A day after two members of the Canadian Forces were attacked in Toronto, Prime Minister Justin Trudeau took to social media to say Canadians won't be "intimidated by terror and hate."
The prime minister also wished the victims a "full recovery."
Trudeau's tweet represented his first comments on the attack at a military recruitment centre Monday afternoon. While the prime minister did not release an official statement on the matter that night, Public Safety Minister Ralph Goodale addressed the incident in a release.
Toronto Police Chief Mark Saunders told reporters Tuesday that that it doesn't appear the suspect, Montreal-born Ayanle Hassan Ali, was working "in concert with any organization" or terrorist group. However, the 27-year-old is alleged to have deliberately targeted military personnel.
Saunders also quoted the man as saying: "Allah told me to do this, Allah told me to come here and kill people."
'Isolated incident': Goodale
In his statement Monday, Goodale said that while it was premature to comment, RCMP information suggested it was "an isolated incident" and that there was no imminent threat to public safety.
"Canadians can be assured that their police and security agencies are fully engaged and are discharging their responsibilities," he said, adding that his thoughts and prayers were with the victims.
Police officers investigate the crime scene where two uniformed Canadian soldiers were stabbed. (Photo: Canadian Press)
Interim Conservative Leader Rona Ambrose was also careful with her words in the statement she released shortly after the attack. Ambrose extended sympathies to soldiers "wounded in an unprovoked attack."
She also lauded the two members for their actions to thwart a situation that threatened the security of others, saying their bravery was reflective of the "high standards" of the Canadian Armed Forces.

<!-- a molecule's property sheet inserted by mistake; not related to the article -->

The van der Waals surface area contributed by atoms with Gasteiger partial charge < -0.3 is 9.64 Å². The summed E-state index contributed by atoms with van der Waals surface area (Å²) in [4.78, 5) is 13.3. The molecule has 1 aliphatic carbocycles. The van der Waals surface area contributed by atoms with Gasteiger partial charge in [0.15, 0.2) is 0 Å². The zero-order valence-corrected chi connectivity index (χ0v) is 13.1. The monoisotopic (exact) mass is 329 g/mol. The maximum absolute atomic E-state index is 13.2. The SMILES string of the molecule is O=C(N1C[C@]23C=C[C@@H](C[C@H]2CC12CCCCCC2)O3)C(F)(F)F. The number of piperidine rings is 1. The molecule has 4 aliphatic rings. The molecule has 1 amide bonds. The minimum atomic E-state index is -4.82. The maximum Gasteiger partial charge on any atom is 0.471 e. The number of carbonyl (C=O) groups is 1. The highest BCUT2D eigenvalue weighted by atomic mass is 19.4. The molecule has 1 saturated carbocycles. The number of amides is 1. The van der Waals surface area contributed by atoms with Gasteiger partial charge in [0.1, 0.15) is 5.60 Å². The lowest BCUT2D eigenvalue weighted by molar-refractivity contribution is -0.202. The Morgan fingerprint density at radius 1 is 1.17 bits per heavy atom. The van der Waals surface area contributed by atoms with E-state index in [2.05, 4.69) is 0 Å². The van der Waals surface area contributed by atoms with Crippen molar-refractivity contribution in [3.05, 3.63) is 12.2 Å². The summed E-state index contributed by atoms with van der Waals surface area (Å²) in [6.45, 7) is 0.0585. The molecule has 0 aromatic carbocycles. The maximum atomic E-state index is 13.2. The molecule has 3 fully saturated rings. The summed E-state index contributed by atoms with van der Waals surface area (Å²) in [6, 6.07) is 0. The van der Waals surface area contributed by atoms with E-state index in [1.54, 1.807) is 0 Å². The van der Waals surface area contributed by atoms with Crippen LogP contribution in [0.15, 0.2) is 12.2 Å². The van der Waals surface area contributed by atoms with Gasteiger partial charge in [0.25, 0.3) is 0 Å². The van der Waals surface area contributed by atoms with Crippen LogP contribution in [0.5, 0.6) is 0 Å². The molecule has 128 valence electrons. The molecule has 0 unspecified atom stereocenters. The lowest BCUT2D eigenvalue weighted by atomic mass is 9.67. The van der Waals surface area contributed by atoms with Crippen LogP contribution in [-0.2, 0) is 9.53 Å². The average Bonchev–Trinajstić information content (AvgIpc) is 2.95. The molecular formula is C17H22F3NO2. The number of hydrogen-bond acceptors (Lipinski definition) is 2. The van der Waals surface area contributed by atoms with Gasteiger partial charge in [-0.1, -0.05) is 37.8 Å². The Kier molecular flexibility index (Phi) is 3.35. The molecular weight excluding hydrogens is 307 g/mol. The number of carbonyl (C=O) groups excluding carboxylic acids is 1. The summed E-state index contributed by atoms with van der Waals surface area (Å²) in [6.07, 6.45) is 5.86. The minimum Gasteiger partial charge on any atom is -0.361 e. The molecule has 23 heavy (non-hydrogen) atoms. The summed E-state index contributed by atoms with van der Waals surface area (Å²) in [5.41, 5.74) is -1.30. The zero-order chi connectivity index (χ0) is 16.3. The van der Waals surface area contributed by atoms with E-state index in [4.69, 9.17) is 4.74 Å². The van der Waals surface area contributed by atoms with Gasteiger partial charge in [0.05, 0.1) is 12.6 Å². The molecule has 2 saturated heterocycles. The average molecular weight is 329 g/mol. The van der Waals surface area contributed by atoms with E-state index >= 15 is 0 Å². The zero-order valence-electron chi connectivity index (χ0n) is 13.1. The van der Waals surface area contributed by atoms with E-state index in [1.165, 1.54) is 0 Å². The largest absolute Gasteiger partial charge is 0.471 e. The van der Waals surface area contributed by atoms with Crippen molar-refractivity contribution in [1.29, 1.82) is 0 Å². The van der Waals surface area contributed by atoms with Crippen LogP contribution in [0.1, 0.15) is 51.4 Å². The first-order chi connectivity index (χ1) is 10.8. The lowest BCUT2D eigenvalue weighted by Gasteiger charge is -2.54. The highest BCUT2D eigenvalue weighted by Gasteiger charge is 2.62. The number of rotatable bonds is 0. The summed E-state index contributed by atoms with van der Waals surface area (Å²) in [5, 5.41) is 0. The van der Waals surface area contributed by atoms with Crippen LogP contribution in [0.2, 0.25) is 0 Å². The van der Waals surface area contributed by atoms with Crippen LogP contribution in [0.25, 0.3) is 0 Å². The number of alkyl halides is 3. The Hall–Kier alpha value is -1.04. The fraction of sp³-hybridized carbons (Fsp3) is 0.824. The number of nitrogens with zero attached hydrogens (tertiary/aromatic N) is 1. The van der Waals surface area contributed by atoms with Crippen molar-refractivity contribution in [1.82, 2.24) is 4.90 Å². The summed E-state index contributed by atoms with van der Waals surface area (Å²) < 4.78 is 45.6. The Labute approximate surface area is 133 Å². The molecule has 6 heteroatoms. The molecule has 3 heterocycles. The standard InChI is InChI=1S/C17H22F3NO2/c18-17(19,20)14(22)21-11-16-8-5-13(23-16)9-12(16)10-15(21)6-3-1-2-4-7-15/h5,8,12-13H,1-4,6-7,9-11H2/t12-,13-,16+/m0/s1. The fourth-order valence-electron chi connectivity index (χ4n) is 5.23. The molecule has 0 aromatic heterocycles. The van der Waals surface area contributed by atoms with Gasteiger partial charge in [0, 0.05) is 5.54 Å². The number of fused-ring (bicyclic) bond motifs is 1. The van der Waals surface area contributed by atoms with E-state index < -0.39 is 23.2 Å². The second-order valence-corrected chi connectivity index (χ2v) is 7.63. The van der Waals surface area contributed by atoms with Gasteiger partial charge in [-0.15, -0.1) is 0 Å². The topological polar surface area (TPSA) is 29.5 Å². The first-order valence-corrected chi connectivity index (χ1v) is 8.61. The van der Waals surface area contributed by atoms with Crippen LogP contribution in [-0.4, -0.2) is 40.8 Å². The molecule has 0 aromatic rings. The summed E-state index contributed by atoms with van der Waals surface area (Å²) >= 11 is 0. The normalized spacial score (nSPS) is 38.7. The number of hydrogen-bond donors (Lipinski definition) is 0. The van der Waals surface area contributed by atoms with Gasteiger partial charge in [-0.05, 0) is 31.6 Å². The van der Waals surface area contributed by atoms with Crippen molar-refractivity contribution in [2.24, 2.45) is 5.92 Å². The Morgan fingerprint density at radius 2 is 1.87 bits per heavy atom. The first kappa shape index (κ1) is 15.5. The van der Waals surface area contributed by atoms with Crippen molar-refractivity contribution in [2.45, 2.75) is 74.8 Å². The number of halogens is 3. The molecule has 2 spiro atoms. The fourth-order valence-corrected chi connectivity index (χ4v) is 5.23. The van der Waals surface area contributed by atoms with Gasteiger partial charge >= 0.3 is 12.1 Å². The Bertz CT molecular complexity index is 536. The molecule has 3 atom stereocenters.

"While we have no confirmation of the reasons for this attack, it is my hope that regardless of the motivation, the perpetrator faces the full force and weight of the criminal justice system for his actions," she said.
Defence Minister Harjit Sajjan also did not release an official statement but shared his thoughts on Facebook.
"My thoughts are with the Canadian Forces members injured today in Toronto, and with those who responded bravely in the face of danger," he wrote.
Memories of 2014 attacks
The attack brought to mind memories of two fatal attacks on Canadian soldiers in Montreal and Ottawa in October 2014.
On Oct. 20, 2014, Tory MP Randy Hoback rose during question period to ask then-prime minister Stephen Harper to address "unconfirmed reports of a possible terror attack" near Saint-Jean-sur-Richelieu.
Harper said he was aware of the "extremely troubling" reports and said thoughts and prayers were with victims.
Warrant Officer Patrice Vincent was killed that day after he was run down by Martin Couture-Rouleau, a radicalized Quebec man.
Just two days later, Cpl. Nathan Cirillo was shot and killed at the National War Memorial by professed "mujahedeen" Michael Zehaf Bibeau, who was later gunned down when he stormed Parliament Hill.
With files from The Canadian Press
Also on HuffPost